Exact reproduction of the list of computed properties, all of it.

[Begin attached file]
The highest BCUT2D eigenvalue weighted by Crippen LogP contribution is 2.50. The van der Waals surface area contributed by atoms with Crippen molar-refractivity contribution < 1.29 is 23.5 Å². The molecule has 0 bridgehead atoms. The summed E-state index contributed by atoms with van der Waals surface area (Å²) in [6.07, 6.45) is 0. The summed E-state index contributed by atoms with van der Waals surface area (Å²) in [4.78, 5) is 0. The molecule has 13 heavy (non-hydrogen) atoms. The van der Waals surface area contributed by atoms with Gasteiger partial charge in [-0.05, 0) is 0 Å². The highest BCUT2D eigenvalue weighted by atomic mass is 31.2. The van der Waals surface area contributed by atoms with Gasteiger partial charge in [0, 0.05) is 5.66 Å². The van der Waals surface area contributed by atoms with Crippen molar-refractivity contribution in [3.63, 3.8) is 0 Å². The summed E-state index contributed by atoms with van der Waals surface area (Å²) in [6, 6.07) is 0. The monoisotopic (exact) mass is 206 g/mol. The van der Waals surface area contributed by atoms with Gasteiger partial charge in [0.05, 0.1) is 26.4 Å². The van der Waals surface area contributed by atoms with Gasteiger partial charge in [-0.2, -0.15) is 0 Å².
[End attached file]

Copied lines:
The highest BCUT2D eigenvalue weighted by Crippen LogP contribution is 2.50. The van der Waals surface area contributed by atoms with Crippen molar-refractivity contribution < 1.29 is 23.5 Å². The molecule has 0 bridgehead atoms. The summed E-state index contributed by atoms with van der Waals surface area (Å²) in [6.07, 6.45) is 0. The summed E-state index contributed by atoms with van der Waals surface area (Å²) in [4.78, 5) is 0. The molecule has 13 heavy (non-hydrogen) atoms. The van der Waals surface area contributed by atoms with Gasteiger partial charge in [-0.05, 0) is 0 Å². The highest BCUT2D eigenvalue weighted by atomic mass is 31.2. The van der Waals surface area contributed by atoms with Gasteiger partial charge in [0, 0.05) is 5.66 Å². The van der Waals surface area contributed by atoms with Crippen molar-refractivity contribution in [3.63, 3.8) is 0 Å². The summed E-state index contributed by atoms with van der Waals surface area (Å²) in [6, 6.07) is 0. The monoisotopic (exact) mass is 206 g/mol. The van der Waals surface area contributed by atoms with Gasteiger partial charge in [0.05, 0.1) is 26.4 Å². The van der Waals surface area contributed by atoms with Gasteiger partial charge in [-0.2, -0.15) is 0 Å².